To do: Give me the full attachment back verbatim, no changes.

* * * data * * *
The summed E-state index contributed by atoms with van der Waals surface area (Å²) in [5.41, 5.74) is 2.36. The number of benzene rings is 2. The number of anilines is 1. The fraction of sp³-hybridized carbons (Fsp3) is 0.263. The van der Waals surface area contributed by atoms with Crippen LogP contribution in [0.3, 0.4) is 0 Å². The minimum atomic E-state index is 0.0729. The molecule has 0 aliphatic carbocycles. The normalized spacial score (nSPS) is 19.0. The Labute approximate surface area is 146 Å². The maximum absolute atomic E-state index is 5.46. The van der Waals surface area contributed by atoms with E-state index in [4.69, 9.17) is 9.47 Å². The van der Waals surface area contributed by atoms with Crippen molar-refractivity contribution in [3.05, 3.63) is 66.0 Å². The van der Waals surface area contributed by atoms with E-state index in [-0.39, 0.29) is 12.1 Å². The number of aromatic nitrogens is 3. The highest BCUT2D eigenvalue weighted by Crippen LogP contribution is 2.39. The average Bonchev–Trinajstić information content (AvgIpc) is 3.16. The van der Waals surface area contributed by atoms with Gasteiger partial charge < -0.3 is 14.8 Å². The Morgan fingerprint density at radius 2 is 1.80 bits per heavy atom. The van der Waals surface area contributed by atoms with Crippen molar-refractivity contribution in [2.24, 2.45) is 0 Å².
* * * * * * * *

The summed E-state index contributed by atoms with van der Waals surface area (Å²) in [5.41, 5.74) is 2.36. The number of benzene rings is 2. The number of anilines is 1. The fraction of sp³-hybridized carbons (Fsp3) is 0.263. The van der Waals surface area contributed by atoms with Crippen LogP contribution in [0.3, 0.4) is 0 Å². The minimum atomic E-state index is 0.0729. The molecule has 0 aliphatic carbocycles. The normalized spacial score (nSPS) is 19.0. The Labute approximate surface area is 146 Å². The maximum absolute atomic E-state index is 5.46. The van der Waals surface area contributed by atoms with E-state index in [4.69, 9.17) is 9.47 Å². The van der Waals surface area contributed by atoms with Crippen molar-refractivity contribution in [3.05, 3.63) is 66.0 Å². The van der Waals surface area contributed by atoms with E-state index in [-0.39, 0.29) is 12.1 Å². The number of aromatic nitrogens is 3. The highest BCUT2D eigenvalue weighted by Crippen LogP contribution is 2.39. The average Bonchev–Trinajstić information content (AvgIpc) is 3.16. The van der Waals surface area contributed by atoms with Gasteiger partial charge < -0.3 is 14.8 Å². The Morgan fingerprint density at radius 2 is 1.80 bits per heavy atom. The van der Waals surface area contributed by atoms with Crippen molar-refractivity contribution in [2.24, 2.45) is 0 Å².